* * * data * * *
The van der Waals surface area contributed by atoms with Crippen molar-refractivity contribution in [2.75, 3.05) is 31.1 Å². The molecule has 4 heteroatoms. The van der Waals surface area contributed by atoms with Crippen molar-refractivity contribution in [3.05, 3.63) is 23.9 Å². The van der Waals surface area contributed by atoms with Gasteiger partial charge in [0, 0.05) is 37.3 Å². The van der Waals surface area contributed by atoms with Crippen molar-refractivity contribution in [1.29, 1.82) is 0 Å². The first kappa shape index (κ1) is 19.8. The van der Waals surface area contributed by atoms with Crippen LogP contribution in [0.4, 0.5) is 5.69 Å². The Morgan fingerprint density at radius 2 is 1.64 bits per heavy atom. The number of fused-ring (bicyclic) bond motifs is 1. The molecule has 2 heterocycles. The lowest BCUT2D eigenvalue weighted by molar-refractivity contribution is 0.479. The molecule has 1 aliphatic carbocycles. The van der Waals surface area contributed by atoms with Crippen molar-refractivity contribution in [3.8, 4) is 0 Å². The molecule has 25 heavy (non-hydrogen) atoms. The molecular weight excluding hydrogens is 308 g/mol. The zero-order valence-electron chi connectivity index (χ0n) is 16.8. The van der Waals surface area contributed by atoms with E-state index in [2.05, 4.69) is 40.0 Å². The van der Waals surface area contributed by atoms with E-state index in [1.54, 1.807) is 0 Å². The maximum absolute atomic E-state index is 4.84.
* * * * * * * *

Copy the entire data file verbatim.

The van der Waals surface area contributed by atoms with Crippen molar-refractivity contribution in [2.75, 3.05) is 31.1 Å². The molecule has 4 heteroatoms. The van der Waals surface area contributed by atoms with Crippen molar-refractivity contribution in [3.05, 3.63) is 23.9 Å². The van der Waals surface area contributed by atoms with Gasteiger partial charge in [0, 0.05) is 37.3 Å². The van der Waals surface area contributed by atoms with Crippen molar-refractivity contribution in [1.29, 1.82) is 0 Å². The first kappa shape index (κ1) is 19.8. The van der Waals surface area contributed by atoms with Crippen LogP contribution in [0.4, 0.5) is 5.69 Å². The Morgan fingerprint density at radius 2 is 1.64 bits per heavy atom. The number of fused-ring (bicyclic) bond motifs is 1. The molecule has 2 heterocycles. The lowest BCUT2D eigenvalue weighted by molar-refractivity contribution is 0.479. The molecule has 1 aliphatic carbocycles. The van der Waals surface area contributed by atoms with Crippen molar-refractivity contribution in [3.8, 4) is 0 Å². The molecule has 25 heavy (non-hydrogen) atoms. The molecular weight excluding hydrogens is 308 g/mol. The zero-order valence-electron chi connectivity index (χ0n) is 16.8. The van der Waals surface area contributed by atoms with E-state index in [2.05, 4.69) is 40.0 Å². The van der Waals surface area contributed by atoms with E-state index in [1.54, 1.807) is 0 Å². The maximum absolute atomic E-state index is 4.84.